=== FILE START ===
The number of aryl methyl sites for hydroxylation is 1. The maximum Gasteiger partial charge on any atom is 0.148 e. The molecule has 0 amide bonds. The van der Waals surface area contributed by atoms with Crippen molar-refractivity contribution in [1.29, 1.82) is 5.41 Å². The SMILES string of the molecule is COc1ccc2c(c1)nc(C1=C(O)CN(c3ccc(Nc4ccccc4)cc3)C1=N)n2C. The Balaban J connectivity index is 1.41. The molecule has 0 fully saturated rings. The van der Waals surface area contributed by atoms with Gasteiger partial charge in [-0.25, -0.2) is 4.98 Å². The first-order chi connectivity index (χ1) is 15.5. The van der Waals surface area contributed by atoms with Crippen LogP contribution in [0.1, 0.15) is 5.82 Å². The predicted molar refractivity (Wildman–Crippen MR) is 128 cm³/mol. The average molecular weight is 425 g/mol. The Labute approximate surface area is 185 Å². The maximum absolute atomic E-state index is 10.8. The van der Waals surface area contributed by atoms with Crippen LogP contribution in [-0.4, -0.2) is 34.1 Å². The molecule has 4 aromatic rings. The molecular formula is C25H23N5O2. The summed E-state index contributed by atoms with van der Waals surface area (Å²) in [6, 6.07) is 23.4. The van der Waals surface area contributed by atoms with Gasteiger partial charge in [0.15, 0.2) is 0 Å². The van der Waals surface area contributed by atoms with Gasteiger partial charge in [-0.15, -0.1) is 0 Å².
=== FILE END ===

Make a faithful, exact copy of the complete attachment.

The number of aryl methyl sites for hydroxylation is 1. The maximum Gasteiger partial charge on any atom is 0.148 e. The molecule has 0 amide bonds. The van der Waals surface area contributed by atoms with Crippen molar-refractivity contribution in [1.29, 1.82) is 5.41 Å². The SMILES string of the molecule is COc1ccc2c(c1)nc(C1=C(O)CN(c3ccc(Nc4ccccc4)cc3)C1=N)n2C. The Balaban J connectivity index is 1.41. The molecule has 0 fully saturated rings. The van der Waals surface area contributed by atoms with Gasteiger partial charge in [-0.25, -0.2) is 4.98 Å². The first-order chi connectivity index (χ1) is 15.5. The van der Waals surface area contributed by atoms with Crippen LogP contribution in [0.1, 0.15) is 5.82 Å². The predicted molar refractivity (Wildman–Crippen MR) is 128 cm³/mol. The average molecular weight is 425 g/mol. The Labute approximate surface area is 185 Å². The maximum absolute atomic E-state index is 10.8. The van der Waals surface area contributed by atoms with Crippen LogP contribution in [-0.4, -0.2) is 34.1 Å². The molecule has 4 aromatic rings. The molecular formula is C25H23N5O2. The summed E-state index contributed by atoms with van der Waals surface area (Å²) in [6, 6.07) is 23.4. The van der Waals surface area contributed by atoms with Gasteiger partial charge in [0.15, 0.2) is 0 Å². The van der Waals surface area contributed by atoms with Gasteiger partial charge in [-0.15, -0.1) is 0 Å².